[2] læsíks ‘of the poison-whitefish [SNAKE = Ormr inn langi]’: The mention of a þíðan þrǫm ‘pliant rail’ suggests that læsíks refers to a ship, probably via a pun on the name of Ormr inn langi ‘the Long Serpent’, Óláfr’s ship (cf. Naðr in st. 10/1 and Note and, via a similar kenning to the present one, fiskr lyngs ‘fish of the heather [SNAKE]’ in Sigv ErfÓl 3/1; NN §477; Ohlmarks 1958, 451). The second element, síks, denotes a whitefish of the Salmonidae family, Coregonus lavaretus. The first element can be interpreted in various ways to produce a snake-kenning. (a) The usual meanings of are ‘malice, deceit, harm, poison’ (LP: 1, 2), and ‘poison-fish’ is plausible as a snake-kenning: cf. hrøkkviáll drekku Vǫlsunga ‘coiling eel of the drink of the Vǫlsungs [POISON > Miðgarðsormr]’ Bragi Þórr 5/3,4III, or ǫlunn eitrs ‘mackerel of poison [SNAKE]’ GunnHám Lv 6/5, 7V (Nj 10). (b) There is some evidence for meaning ‘land’, which could produce a standard snake-kenning of the type ‘fish of the land’ (cf. Meissner 112-14). Hár Lv 2/2, 3 has eikr læbaugs, which could mean ‘oak of the land-ring [SEA > SHIP]’ (see LP: læbaugr, and Note to st. 10/4 above on baugr; Simek 1982, 211 has an alternative explanation), and GunnlI Lv 7/5V (Gunnl 11) has ‘lesik’ or ‘lausik’, which could give læsík(r) ‘land-whitefish [SNAKE]’. According to Gunnlaugs saga (ÍF 3, 84) Gunnlaugr and Hallfreðr were shipmates and friends, and GunnlI Lv 7 was addressed to Hallfreðr. Textual variation of and láð ‘land’ occurs in Þhorn Gldr 8/8. (c) Skj B (following Konráð Gíslason 1895-7, II, 221) emends Hallfreðr’s kenning læsíks to láðsíks ‘land-whitefish’, and Gunnlaugr’s kenning to lautsíkr ‘dale-whitefish’, but emendation seems unnecessary. As to the syntactic role of the cpd, Kock (NN §477) takes læsíks with gram, i.e. ‘Ormr’s lord’, giving a simpler word order.

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þrǫm ‘rail’

þrǫmr (noun m.; °dat. þremi; gen. þrama): rail, rim

[3] þrǫm: þrum 54, Bb

notes

[3] þíðan þrǫm ‘pliant rail’: Kock (NN §3215) suggests þíðan ‘thawed’ is used in the sense of ‘wet’ here, not ‘agile, flexible’, but his arguments lack sufficient evidence to convince (Foote 1984a, 229; Jesch 2001a, 141).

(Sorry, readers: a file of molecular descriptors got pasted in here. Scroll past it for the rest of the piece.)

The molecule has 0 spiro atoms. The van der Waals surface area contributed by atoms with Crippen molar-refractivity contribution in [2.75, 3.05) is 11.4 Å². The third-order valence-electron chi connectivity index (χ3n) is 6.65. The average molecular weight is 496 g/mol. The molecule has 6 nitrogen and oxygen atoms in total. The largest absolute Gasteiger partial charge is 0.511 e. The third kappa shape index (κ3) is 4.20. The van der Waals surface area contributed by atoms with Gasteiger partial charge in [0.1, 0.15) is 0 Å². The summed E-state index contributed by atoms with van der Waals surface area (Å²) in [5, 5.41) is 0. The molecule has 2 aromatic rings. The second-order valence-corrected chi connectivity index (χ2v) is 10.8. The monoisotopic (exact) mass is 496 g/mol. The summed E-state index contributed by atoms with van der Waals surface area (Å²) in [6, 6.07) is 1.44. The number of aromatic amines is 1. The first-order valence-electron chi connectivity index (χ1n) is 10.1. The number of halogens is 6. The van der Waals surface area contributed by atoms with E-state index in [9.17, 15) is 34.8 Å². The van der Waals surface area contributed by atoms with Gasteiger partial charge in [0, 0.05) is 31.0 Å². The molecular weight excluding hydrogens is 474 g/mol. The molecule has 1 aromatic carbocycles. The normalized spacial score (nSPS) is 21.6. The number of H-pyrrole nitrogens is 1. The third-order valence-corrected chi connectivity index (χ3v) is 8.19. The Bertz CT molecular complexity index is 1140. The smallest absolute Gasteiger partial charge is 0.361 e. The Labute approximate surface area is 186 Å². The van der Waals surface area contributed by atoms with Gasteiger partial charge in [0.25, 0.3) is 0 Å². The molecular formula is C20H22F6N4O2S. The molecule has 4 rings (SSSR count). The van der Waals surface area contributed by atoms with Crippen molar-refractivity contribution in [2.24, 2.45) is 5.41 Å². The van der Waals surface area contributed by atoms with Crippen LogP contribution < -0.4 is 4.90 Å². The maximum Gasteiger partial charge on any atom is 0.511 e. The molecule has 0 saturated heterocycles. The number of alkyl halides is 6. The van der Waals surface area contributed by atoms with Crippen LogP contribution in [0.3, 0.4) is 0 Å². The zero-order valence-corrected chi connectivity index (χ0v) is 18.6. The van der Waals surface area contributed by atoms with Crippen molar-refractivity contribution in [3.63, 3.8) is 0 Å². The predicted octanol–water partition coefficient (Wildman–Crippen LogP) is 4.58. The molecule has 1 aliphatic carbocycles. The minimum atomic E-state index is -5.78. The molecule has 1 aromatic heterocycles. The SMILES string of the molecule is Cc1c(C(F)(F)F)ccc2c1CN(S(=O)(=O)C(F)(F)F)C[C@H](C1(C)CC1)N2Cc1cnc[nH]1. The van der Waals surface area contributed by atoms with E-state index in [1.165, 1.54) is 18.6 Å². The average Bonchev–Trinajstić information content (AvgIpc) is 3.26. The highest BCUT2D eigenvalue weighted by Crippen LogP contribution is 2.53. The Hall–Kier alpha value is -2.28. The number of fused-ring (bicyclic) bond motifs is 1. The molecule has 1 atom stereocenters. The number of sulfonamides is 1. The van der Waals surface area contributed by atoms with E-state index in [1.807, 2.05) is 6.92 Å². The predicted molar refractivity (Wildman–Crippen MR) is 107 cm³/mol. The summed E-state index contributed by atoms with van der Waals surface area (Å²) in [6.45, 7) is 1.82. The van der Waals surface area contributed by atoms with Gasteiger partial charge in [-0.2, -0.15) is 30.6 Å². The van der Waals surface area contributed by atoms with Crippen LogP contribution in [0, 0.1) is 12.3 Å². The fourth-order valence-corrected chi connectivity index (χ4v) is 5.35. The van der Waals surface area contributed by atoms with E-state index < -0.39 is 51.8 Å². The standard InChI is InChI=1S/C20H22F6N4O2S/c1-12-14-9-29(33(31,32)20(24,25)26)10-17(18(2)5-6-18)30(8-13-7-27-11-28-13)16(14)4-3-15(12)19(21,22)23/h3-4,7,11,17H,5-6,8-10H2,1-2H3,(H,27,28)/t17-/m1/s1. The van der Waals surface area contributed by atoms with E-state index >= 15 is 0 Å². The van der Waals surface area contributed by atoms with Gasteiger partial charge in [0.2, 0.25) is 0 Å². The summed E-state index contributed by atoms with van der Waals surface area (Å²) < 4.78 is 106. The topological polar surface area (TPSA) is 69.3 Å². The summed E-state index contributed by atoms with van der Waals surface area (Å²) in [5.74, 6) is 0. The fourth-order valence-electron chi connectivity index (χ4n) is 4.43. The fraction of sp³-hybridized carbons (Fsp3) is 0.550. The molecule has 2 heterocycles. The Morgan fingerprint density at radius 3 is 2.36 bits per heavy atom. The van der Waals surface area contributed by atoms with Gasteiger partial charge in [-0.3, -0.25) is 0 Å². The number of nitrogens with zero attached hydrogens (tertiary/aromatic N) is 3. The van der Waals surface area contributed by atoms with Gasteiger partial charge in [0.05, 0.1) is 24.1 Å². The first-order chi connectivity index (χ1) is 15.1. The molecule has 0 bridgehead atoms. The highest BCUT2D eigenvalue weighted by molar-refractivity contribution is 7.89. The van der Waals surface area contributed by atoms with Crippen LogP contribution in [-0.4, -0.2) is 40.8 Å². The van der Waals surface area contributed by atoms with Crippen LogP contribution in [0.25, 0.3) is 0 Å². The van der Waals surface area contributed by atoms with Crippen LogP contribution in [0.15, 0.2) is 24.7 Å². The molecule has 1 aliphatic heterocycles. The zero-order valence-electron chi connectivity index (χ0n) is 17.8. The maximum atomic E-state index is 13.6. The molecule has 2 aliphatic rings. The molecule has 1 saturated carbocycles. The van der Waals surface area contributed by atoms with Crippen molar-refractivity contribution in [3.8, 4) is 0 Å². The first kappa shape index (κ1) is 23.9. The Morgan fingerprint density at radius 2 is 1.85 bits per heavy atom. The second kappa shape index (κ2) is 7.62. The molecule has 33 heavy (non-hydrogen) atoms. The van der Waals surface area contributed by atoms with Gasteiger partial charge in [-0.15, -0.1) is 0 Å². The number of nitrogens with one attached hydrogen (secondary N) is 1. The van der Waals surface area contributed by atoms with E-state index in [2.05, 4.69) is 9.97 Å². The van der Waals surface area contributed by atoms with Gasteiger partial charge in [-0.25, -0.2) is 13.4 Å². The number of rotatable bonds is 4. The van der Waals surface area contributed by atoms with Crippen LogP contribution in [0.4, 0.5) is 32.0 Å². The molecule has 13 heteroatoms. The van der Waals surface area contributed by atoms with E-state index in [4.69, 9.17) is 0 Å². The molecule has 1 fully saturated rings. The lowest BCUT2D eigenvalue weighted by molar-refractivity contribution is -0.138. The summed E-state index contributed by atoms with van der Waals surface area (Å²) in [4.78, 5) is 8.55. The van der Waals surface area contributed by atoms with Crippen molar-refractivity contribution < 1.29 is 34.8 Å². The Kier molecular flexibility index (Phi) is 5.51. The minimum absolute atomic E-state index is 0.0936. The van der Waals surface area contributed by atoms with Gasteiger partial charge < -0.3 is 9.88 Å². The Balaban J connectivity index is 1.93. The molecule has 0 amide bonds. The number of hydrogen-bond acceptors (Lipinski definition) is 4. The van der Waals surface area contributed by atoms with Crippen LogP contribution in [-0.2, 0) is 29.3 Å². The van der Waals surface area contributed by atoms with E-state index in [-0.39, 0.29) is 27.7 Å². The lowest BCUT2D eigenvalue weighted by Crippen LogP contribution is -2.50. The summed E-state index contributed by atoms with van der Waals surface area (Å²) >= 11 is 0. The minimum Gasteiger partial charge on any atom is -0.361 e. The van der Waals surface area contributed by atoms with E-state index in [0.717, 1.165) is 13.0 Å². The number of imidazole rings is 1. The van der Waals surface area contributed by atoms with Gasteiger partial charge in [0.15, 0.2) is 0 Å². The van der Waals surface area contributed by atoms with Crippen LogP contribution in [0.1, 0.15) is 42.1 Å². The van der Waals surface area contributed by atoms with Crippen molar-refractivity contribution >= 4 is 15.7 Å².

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þíðan ‘the pliant’

þíðr (adj.): [pliant]

notes

[3] þíðan þrǫm ‘pliant rail’: Kock (NN §3215) suggests þíðan ‘thawed’ is used in the sense of ‘wet’ here, not ‘agile, flexible’, but his arguments lack sufficient evidence to convince (Foote 1984a, 229; Jesch 2001a, 141).

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varliga ‘hardly’

varliga (adv.): barely

notes

[1, 4] mundit varliga hrjóða ‘would hardly have cleared’: Mundit is literally negative, ‘would not’ (mundi, 3rd pers. sg. pret. indic. of munu ‘shall, will, may’, plus negative enclitic -t). The sense is clearly that the enemy had difficulty overcoming Ormr’s crew, so negative mundit plus adv. varliga ‘hardly’ presumably has intensifying effect. Skj B adopts Flat’s reading mundi, printing myndi (the forms are interchangeable).

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hrjóða ‘have cleared’

1. hrjóða (verb): clear, destroy

notes

[1, 4] mundit varliga hrjóða ‘would hardly have cleared’: Mundit is literally negative, ‘would not’ (mundi, 3rd pers. sg. pret. indic. of munu ‘shall, will, may’, plus negative enclitic -t). The sense is clearly that the enemy had difficulty overcoming Ormr’s crew, so negative mundit plus adv. varliga ‘hardly’ presumably has intensifying effect. Skj B adopts Flat’s reading mundi, printing myndi (the forms are interchangeable).

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meðan ‘while’

meðan (conj.): while

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ítr* ‘the glorious’

ítr (adj.): glorious

[5] ítr*: ítrs all

kennings

ítr*vini Áta
‘the glorious friends of Áti ’
   = SEAFARERS

the glorious friends of Áti → SEAFARERS
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æta ‘’

ætr (adj.)

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vini ‘friends’